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“Running With Arnold”

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By Matt Singer

IFC News

[Photo: “Running With Arnold,” Red Envelope Entertainment, 2008]

It’s one thing to make a one-sided documentary and it’s quite another to make a one-sided documentary and claim impartiality. Though in the film’s press notes, director Dan Cox claims he was “determined to maintain an objective stance,” his documentary “Running With Arnold” is chock full of the sort of techniques that he claims in the same statement are “anathema to journalism.”

Cox, a former Variety editor, says that Michael Moore “manipulates images and facts to create over-the-top points that ultimately ring hollow.” Perhaps, but one could easily level the same critique on “Running With Arnold.” Consider a scene late in the film, after Schwarzenegger has won the California recall and become the world’s first Governator. As part of a larger sequence about how Schwarzenegger reneged on populist campaign promises to fall in line with the national Republican agenda, Alec Baldwin’s narration describes Arnold’s plan to privatize the state pension plans. “It made sense,” Baldwin says, “Certainly, corporations knew how to manage the futures of their employees.” Cut to a shot of Kenneth Lay being dragged away in handcuffs and then one of Anderson Cooper talking about Enron’s collapse.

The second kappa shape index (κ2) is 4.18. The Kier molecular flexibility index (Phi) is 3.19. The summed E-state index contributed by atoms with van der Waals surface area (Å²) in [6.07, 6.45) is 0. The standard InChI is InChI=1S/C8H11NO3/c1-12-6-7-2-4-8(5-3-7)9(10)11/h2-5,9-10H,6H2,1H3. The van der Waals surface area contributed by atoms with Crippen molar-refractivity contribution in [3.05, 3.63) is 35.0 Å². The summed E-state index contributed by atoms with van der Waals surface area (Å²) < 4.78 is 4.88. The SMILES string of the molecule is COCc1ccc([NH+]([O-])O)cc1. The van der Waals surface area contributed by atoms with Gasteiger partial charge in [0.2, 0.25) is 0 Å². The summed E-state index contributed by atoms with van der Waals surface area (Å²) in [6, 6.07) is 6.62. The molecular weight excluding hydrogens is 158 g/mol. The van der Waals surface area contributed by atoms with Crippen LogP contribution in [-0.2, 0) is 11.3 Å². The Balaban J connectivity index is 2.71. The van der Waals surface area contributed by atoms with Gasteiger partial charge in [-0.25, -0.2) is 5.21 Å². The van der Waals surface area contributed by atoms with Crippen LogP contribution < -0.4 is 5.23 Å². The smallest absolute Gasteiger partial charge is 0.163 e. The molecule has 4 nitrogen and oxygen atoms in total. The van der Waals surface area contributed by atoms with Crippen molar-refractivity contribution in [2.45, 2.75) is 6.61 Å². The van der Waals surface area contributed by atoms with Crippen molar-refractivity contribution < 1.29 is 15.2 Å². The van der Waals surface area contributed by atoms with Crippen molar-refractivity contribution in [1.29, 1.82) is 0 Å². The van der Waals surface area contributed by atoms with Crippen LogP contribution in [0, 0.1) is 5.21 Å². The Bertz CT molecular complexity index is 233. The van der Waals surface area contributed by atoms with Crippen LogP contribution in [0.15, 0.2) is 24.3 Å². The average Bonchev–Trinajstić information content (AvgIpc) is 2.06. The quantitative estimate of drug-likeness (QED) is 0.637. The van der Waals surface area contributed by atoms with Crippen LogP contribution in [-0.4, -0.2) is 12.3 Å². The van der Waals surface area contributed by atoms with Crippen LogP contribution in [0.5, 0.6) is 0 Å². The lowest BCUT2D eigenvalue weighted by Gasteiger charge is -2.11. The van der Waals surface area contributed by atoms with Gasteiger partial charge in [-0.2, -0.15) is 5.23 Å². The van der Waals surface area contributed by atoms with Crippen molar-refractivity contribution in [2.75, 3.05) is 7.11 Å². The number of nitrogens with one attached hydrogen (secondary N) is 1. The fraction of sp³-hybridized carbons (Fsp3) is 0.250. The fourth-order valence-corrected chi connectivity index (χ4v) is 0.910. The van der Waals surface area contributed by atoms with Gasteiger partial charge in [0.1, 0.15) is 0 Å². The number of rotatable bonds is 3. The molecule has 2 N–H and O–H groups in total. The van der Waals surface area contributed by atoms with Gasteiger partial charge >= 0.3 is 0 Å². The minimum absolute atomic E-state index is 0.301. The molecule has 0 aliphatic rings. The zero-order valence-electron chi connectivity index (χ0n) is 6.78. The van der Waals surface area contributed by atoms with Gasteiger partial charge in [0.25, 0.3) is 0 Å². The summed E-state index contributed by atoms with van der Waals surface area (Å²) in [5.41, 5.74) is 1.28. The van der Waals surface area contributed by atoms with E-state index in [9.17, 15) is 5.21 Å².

Most of “Running With Arnold” is laced with that sort of derisive tone. There’re as many sound bytes from comics like as Bill Maher, Rob Schneider and the members of a comedy troupe called Laughing Liberally as there are from journalists, historians or cultural critics. The film is only 70 minutes long to begin with, but with that many jokes, superficial digs and guys impersonating President Bush, there’s not much time for more weighty material.

Some of the comedians’ material is clever, but I’m of the opinion that Schwarzenegger’s legacy in both the political and cinematic arenas is worthy of far more serious discussion. When Cox does dial down the snark and focuses more on the issues, his investigative findings are mild at best and pretty one-sided. In discussing Schwarzenegger’s gubernatorial record, he observes, with loads of outrage, that he consistently promised one thing during his campaign and then did something different when he got into office. This is shocking how, exactly? Isn’t that what most politicians do?

He tends to assume the worst of Schwarzenegger — for instance, during his discussion of Schwarzenegger’s father’s history with the Nazi party, Cox suggests that the Governator’s donations and work with the Jewish human rights organization the Simon Wiesenthal Center were part of a “careful manipulation of the media” to smooth over potentially damaging public relations, without even acknowledging the awards Schwarzenegger has won for his work with the Center or the possibility that his actions could have been well-intentioned. Cox’s attempt to tie Schwarzenegger to the Nazis was the source of Baldwin’s widely reported complaints with the film and the reason for his attempt to remove his name and voiceover from the picture over a year ago, calling the images “unfair,” “ultimately offensive” and “over the line” in a piece he wrote on The Huffington Post.